A signal path in a signal processing board, the signal path having a non-compensated distortion function of G (ω);
    A compensator coupled to the signal path, the compensator comprising:
    A finite impulse response (FIR) filter with an impulse response function represented by
    Based on the relationship
    Having a filter coefficient h (n) of
    Represents the input to the signal path subject to delay;
    Is a convolution matrix of an estimated response of the signal path to a comb signal, the estimated response based on an interpolated measured output response of the signal path to a test input of a plurality of frequency sweep signals;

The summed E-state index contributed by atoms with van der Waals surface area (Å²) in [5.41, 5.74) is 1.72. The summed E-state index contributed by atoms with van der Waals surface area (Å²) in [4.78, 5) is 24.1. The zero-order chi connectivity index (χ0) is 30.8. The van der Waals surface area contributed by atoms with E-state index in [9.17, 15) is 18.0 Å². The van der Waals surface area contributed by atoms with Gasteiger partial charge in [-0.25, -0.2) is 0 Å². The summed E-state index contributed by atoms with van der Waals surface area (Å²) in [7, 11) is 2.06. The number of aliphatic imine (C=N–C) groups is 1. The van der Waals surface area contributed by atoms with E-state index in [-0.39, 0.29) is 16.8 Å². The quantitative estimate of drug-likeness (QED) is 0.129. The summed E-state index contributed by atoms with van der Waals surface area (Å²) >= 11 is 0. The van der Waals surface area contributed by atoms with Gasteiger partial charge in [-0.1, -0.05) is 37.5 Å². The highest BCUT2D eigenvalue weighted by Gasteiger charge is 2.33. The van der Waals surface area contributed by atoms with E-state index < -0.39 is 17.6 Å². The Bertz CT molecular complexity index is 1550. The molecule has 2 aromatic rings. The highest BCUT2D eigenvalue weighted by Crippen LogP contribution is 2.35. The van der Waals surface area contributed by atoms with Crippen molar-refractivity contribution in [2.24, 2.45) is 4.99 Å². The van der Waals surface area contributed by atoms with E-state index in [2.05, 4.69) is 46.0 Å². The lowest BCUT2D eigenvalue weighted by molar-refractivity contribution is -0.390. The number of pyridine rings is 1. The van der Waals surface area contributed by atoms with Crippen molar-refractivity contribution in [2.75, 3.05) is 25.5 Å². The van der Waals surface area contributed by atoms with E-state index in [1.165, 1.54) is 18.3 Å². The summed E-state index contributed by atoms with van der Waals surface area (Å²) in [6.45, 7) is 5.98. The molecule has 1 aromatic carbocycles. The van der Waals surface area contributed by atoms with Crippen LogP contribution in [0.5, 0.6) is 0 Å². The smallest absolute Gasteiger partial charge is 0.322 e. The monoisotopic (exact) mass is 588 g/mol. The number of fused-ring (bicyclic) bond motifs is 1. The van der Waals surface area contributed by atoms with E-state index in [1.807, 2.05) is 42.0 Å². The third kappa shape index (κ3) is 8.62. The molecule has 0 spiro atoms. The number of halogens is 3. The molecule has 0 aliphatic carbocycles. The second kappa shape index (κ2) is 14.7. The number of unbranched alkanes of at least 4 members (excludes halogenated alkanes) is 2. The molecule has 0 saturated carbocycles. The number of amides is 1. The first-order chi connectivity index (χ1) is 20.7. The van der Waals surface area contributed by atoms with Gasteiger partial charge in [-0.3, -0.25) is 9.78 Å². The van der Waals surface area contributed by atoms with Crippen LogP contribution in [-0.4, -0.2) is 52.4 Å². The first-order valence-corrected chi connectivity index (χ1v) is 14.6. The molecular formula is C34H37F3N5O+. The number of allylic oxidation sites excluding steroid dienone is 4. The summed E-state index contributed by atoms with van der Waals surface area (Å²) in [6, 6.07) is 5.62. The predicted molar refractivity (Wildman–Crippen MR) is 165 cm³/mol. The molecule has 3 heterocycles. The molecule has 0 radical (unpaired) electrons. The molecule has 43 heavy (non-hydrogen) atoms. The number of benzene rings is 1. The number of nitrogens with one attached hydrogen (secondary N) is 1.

A signal processing device comprising:
  18. Further comprising memory,
    The signal processing device according to claim 17, wherein the filter coefficient h (n) is stored in the memory.
  19. Based on the frequency sweep signal generated by the self-calibration module,
    The signal processing device of claim 17, further comprising a self-calibration module for calculating a filter coefficient h (n) of.
  20.   The signal path of the signal processing board comprises at least one of a digital / analog converter (DAC), a frequency up converter, an analog / digital converter (ADC), or a frequency down converter. A signal processing device according to claim 1.